I want women to come forward to file Title IX, but just wanted to pass on to put things in place before you do -- get a private attorney to represent you, get accepted into a different college -- all before you file your complaint. Many of us have lost our careers because of filing Title IX.

    Women should be allowed to learn, especially in the science and engineering disciplines without being sexually harassed, assaulted, stalked (and murdered - Ms. Le at Yale) if we do not leave. We are getting the A's and understanding the material to be there in the science and engineering disciplines. This needs to stop.

    I applaud Mattel for unveiling the new Barbie to be a "Computer Engineer". I just hope she doesn't attend my former university.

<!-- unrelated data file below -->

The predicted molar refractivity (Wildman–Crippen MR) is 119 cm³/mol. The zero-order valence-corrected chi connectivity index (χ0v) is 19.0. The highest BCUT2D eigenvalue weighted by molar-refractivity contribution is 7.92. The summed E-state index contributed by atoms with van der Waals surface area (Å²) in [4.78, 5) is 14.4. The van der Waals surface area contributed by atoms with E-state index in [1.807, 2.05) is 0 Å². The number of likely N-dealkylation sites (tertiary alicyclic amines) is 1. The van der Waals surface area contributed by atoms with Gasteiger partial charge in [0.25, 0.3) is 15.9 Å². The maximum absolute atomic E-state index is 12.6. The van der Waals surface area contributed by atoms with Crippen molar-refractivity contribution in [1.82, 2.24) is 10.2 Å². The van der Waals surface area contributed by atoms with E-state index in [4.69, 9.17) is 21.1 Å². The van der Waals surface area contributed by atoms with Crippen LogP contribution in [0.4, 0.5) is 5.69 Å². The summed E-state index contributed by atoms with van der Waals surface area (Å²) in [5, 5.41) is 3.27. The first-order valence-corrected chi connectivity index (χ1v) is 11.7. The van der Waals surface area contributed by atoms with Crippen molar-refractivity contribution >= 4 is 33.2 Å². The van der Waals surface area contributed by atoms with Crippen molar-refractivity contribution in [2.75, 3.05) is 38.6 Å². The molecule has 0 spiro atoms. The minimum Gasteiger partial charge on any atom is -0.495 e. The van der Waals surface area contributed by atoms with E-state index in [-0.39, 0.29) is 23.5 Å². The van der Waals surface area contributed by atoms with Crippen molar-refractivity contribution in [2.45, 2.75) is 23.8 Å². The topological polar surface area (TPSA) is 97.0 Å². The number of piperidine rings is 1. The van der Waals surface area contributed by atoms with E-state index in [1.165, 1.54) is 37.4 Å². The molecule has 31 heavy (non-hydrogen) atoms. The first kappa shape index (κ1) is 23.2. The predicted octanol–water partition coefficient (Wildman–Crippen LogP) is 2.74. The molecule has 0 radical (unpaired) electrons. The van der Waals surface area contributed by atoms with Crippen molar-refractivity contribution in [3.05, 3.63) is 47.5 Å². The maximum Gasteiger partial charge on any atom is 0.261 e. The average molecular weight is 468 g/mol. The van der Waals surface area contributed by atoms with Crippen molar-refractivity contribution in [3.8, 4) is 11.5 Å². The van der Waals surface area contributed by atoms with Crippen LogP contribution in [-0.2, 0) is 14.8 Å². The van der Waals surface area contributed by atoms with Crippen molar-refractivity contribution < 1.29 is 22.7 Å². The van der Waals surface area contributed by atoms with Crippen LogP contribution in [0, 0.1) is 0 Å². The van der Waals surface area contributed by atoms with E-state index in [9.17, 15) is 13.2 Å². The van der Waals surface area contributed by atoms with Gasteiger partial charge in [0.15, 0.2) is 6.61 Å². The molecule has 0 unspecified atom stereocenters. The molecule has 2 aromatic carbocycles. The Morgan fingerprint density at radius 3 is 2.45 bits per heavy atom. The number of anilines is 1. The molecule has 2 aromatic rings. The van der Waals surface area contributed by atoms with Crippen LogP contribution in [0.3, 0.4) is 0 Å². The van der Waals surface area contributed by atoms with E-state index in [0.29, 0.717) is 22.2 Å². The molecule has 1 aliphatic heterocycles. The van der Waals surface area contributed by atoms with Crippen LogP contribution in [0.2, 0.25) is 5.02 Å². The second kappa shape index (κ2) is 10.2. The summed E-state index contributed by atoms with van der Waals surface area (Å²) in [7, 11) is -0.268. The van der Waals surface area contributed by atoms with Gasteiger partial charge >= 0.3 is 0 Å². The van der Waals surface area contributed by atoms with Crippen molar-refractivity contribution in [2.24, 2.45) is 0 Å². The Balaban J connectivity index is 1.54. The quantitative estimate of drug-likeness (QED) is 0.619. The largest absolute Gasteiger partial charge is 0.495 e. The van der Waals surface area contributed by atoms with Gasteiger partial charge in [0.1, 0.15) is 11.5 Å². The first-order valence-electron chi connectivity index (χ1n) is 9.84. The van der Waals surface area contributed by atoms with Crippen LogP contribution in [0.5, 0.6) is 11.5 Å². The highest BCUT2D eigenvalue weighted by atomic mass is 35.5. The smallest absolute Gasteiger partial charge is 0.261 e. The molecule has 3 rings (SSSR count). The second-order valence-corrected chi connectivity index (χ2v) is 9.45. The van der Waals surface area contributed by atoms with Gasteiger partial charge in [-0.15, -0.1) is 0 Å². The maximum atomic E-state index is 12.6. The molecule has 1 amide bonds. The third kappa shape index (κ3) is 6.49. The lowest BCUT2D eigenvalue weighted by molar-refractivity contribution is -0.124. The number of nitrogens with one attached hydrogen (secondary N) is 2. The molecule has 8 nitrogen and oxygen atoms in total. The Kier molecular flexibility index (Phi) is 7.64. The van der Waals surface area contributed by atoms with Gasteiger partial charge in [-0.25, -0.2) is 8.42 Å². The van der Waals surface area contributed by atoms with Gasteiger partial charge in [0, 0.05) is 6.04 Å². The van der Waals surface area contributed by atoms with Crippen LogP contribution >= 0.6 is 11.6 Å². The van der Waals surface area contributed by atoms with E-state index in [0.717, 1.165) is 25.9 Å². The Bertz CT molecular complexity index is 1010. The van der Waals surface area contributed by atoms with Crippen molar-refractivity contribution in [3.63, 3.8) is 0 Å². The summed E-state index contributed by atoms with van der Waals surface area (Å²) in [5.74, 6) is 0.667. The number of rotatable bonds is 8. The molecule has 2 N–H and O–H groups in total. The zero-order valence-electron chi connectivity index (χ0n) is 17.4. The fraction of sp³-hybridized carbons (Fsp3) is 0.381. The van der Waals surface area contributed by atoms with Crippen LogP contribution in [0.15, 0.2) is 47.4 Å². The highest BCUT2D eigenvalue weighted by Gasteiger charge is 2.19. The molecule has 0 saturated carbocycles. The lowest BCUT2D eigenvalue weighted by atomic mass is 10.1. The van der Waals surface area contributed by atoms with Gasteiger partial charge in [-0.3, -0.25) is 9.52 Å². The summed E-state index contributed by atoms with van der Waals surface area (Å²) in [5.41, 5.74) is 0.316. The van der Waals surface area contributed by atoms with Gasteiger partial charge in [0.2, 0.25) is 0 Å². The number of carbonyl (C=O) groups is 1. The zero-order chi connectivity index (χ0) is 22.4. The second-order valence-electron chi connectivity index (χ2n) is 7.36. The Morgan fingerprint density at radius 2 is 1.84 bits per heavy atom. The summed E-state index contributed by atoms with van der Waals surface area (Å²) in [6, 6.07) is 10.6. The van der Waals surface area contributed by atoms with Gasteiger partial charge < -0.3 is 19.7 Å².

Can we, as a group, contact our legislators, senators and congressmen/women that women need to be allowed to learn? And that universities must not tolerate the discrimination and sexual harassment/assault?

    When I see these same universities accepting millions, if not billions of dollars from corporations like Boeing and Ameren to "bring more women into engineering and science", it is sickening. I cannot help but wonder if my former university is using this money for legal defense in my case.